2
$\begingroup$

In Logistic Regression, the assumption is that the data must be linearly separable, but if the data is not linearly separable then we can't apply Logistic Regression?

$\endgroup$
3

1 Answer 1

5
$\begingroup$

It is actually exactly the opposite: If the data are linearly separable, logistic regression will not converge: the $\beta$s will rise infinitely as the logistic function approaches, but never reaches the form of a step function.

Logistic regression minimises the cost function:

$$ L(Y|X, \beta) = -\sum_i y_i \ln p_i + (1-y_i) \ln (1-p_i) $$

There is no closed form solution to this and the minimisation has to be performed numerically. Here,

$$ p_i = \frac{1}{1+\text{e}^{-\beta x_i}} $$

is the probability of belonging to the class labeled as "1". It is modelled by the logistic function (hence logistic regression), which is bound to $(0, 1)$:

Logistic function for different betas

That means that its logarithm is always negative, going towards $-\infty$ as its argument approaches $0$. The above cost function would reach its minimum, zero, if the arguments of $\ln$, $p_i$ and $(1-p_i)$, for classes labeled "1" and "0", respectively, could be one. For that to happen, the exponential term in the denominator would need to be either exactly $0$ (for the class labeled "1") or $+\infty$ (for "0"), and for that to happen, the vector $\beta$ would need to have infinite components. Since infinity can never be reached numerically, no numerical algorithm can converge.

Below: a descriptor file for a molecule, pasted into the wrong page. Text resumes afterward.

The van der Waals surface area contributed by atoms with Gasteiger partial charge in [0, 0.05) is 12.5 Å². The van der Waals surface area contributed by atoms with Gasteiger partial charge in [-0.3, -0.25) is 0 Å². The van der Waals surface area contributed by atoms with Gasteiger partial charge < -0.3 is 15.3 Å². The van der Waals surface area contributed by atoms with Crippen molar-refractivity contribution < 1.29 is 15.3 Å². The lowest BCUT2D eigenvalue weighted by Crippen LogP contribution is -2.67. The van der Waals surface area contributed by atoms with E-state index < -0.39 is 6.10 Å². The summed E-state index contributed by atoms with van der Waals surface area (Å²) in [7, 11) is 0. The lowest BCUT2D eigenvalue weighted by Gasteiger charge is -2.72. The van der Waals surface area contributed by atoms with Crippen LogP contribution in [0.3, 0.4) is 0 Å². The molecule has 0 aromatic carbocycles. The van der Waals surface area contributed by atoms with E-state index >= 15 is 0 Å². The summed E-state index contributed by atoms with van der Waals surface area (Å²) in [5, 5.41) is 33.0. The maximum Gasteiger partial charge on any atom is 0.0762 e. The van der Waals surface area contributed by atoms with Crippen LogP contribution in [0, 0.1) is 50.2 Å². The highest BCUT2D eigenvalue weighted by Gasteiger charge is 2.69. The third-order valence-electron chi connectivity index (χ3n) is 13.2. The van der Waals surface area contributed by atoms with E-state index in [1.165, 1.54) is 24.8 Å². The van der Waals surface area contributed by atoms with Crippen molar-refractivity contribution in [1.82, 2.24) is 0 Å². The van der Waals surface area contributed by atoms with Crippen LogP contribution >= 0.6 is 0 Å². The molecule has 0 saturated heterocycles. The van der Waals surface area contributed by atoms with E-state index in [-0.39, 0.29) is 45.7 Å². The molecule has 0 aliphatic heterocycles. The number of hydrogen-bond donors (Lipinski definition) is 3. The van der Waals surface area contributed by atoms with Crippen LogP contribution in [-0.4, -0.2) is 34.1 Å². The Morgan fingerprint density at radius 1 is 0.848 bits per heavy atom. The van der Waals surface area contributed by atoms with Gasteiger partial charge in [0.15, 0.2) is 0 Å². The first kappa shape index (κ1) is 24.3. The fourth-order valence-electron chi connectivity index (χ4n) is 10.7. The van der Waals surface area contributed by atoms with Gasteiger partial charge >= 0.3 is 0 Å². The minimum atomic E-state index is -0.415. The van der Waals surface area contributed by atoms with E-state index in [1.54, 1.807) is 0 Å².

$\endgroup$
0

Your Answer

By clicking “Post Your Answer”, you agree to our terms of service and acknowledge you have read our privacy policy.

Not the answer you're looking for? Browse other questions tagged or ask your own question.